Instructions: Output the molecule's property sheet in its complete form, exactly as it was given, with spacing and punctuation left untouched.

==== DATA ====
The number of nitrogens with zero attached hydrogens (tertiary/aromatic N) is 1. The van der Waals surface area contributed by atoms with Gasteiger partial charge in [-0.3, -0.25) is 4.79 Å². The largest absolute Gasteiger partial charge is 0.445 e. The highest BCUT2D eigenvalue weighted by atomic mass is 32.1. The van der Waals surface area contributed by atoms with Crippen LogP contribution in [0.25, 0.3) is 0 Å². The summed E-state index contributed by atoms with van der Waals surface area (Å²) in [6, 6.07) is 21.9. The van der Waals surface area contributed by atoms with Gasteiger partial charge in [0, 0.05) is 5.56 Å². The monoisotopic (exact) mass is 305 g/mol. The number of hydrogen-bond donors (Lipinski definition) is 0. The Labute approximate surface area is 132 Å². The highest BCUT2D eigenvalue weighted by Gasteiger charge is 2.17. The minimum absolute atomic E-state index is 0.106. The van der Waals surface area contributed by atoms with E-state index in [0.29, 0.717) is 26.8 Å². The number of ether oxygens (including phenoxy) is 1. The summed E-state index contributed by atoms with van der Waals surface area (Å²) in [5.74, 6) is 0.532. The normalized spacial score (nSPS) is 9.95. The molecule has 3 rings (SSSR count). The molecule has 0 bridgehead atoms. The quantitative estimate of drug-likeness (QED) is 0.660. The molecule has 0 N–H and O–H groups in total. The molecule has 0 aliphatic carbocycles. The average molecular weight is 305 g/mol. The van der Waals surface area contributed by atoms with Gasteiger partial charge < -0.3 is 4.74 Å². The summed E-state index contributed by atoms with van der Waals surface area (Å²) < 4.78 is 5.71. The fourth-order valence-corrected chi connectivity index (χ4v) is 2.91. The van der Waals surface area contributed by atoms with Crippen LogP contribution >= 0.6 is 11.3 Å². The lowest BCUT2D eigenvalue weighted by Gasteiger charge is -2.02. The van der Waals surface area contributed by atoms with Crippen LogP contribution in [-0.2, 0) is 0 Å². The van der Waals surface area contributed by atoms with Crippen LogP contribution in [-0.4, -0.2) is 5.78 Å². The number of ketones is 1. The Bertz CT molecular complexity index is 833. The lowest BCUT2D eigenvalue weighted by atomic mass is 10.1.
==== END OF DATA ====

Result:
The number of nitrogens with zero attached hydrogens (tertiary/aromatic N) is 1. The van der Waals surface area contributed by atoms with Gasteiger partial charge in [-0.3, -0.25) is 4.79 Å². The largest absolute Gasteiger partial charge is 0.445 e. The highest BCUT2D eigenvalue weighted by atomic mass is 32.1. The van der Waals surface area contributed by atoms with Crippen LogP contribution in [0.25, 0.3) is 0 Å². The summed E-state index contributed by atoms with van der Waals surface area (Å²) in [6, 6.07) is 21.9. The van der Waals surface area contributed by atoms with Gasteiger partial charge in [0, 0.05) is 5.56 Å². The monoisotopic (exact) mass is 305 g/mol. The number of hydrogen-bond donors (Lipinski definition) is 0. The Labute approximate surface area is 132 Å². The highest BCUT2D eigenvalue weighted by Gasteiger charge is 2.17. The minimum absolute atomic E-state index is 0.106. The van der Waals surface area contributed by atoms with E-state index in [0.29, 0.717) is 26.8 Å². The number of ether oxygens (including phenoxy) is 1. The summed E-state index contributed by atoms with van der Waals surface area (Å²) in [5.74, 6) is 0.532. The normalized spacial score (nSPS) is 9.95. The molecule has 3 rings (SSSR count). The molecule has 0 bridgehead atoms. The quantitative estimate of drug-likeness (QED) is 0.660. The molecule has 0 N–H and O–H groups in total. The molecule has 0 aliphatic carbocycles. The average molecular weight is 305 g/mol. The van der Waals surface area contributed by atoms with Gasteiger partial charge < -0.3 is 4.74 Å². The summed E-state index contributed by atoms with van der Waals surface area (Å²) < 4.78 is 5.71. The fourth-order valence-corrected chi connectivity index (χ4v) is 2.91. The van der Waals surface area contributed by atoms with Crippen LogP contribution >= 0.6 is 11.3 Å². The lowest BCUT2D eigenvalue weighted by Gasteiger charge is -2.02. The van der Waals surface area contributed by atoms with Crippen LogP contribution in [-0.2, 0) is 0 Å². The van der Waals surface area contributed by atoms with Crippen LogP contribution in [-0.4, -0.2) is 5.78 Å². The number of ketones is 1. The Bertz CT molecular complexity index is 833. The lowest BCUT2D eigenvalue weighted by atomic mass is 10.1.